More Century Training- Cruising Speed Increases



More Century Training- Cruising Speed Increases 1
More Century Training- Cruising Speed Increases 2

As I mentioned in a recent post, I’ve been disappointed in my cruising speed on my recumbent, and thought my rear thorn-proof tube might have something to do with it. So I replaced it with a regular tube. I also noticed my front tire was a bit low so pumped it up. What a difference! On one of my longest rides to date, my average speed was 14.8 mph, or about 1.6 mph faster than it’s been. That would result in a century in less than 7 hours instead of closer to 8 hours. That’s more like it!

I did another out and back to Hellyer park and checked out the velodrome because on Saturday mornings they have beginner training, where they let you rent a track bike then teach you the basics. I’m going to muster up the nerve to try that at some point. It’s not the velodrome that worries me, its banking is not too severe so I haven’t been nervous on it before or regular bikes. It’s the track bike, no brakes and no freewheeling. That would take some getting used to.

More Century Training- Cruising Speed Increases 3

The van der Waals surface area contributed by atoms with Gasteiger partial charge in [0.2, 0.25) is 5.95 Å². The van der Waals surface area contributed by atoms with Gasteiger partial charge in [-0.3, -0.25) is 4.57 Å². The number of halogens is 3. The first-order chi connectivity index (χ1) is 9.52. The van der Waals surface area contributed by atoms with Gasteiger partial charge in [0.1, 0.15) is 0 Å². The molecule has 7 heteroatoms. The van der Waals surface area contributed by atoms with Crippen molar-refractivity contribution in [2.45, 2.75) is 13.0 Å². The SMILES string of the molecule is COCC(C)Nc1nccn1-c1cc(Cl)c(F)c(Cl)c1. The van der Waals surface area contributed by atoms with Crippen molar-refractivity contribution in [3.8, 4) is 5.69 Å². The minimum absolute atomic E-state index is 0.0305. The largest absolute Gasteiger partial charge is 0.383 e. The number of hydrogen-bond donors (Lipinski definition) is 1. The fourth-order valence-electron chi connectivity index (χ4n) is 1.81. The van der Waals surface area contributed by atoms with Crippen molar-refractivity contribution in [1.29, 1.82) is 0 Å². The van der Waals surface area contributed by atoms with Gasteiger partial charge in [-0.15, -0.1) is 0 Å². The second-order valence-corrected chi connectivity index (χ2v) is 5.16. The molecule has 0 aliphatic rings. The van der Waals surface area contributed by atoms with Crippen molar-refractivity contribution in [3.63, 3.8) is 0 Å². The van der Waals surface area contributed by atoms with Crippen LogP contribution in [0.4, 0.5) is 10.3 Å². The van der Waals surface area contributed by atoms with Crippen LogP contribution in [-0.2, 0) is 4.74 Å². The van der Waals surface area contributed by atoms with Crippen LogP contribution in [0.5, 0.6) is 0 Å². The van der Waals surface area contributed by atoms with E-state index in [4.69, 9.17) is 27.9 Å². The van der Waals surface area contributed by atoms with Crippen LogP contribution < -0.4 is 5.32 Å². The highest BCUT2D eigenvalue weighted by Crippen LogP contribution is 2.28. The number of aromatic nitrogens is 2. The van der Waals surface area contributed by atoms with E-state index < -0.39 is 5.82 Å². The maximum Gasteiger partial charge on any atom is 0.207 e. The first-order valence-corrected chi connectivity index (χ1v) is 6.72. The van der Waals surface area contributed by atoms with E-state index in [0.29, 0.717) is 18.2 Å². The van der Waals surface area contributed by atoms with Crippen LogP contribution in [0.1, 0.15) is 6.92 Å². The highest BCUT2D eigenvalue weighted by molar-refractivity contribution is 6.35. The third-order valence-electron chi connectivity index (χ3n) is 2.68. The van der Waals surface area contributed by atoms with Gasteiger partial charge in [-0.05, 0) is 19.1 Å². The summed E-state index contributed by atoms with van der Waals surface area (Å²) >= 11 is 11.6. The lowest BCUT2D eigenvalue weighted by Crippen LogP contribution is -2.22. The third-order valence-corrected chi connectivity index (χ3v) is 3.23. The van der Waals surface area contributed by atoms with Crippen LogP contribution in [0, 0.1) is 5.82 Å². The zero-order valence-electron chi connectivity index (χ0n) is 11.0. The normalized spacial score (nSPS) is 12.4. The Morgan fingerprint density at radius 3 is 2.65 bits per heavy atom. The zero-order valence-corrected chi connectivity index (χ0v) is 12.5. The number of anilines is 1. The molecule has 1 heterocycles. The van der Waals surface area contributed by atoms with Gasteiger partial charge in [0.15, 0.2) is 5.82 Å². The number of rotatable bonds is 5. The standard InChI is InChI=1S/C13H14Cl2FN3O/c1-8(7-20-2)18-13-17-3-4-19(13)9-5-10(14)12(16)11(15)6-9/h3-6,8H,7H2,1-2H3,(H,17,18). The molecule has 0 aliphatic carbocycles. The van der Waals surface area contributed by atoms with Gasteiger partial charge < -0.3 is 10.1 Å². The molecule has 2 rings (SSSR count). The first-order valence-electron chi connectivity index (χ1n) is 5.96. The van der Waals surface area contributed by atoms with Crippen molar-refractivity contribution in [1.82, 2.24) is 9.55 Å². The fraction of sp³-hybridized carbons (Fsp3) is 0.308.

It looked like they were just starting out with the track training when I got there.
More Century Training- Cruising Speed Increases 4
Some impressive stats on the velodrome leaderboards, including an hour record of 46.2 km (UCI World Hour Record is 49.4 km)
More Century Training- Cruising Speed Increases 5
Riding with fellow weird-mobiles. My bike (front right) looks almost normal compared to a front-wheel drive recumbent with trash bins for storage, and two low-to the ground trikes.

The next day I got a chance to do a ride with a recumbent meetup. It was fun riding with similarly weird bikes. We started on Steven’s Creek trail in Mountain View and rode out and back on the Shoreline and Baylands trails to Palo Alto. The Baylands trail had some unpaved packed gravel sections and surprisingly my ‘bent did just fine. It was fun going past bystanders who would laugh and wave at our little parade of vehicles, perhaps they thought the circus was coming to town!

I thoroughly enjoyed the ride with one exception- the Steven’s creek trail has some pedestrian overpasses with tight hairpin turns. Slow speed handling on ‘bents is notoriously bad so I felt very uncomfortably wobbly, and had to get off and walk one of them. The trikes had no problem, they have Ackerman steering just like a car and remarkably tight turning radii. The other ‘bent rider did better than me also. He was on an unusual Cruzbike front wheel drive recumbent. You can keep pedaling right through a turn because the pedals turn with the handle bars. You can even steer them with your feet and ride no hands, but that takes getting used to! Anyway, for me it’s safety first, when in doubt get off and walk.

That brings up an interesting interchange I have with Karen when I’m going for a ride. First some background: When my Mom or one of her three sisters were going out on dates in their youth, my grandma would tell them “have fun! Be safe!”, and my grandpa would say “make up you mind”. So I told Karen about this, and whenever I leave for a ride she says “have fun! Be safe!”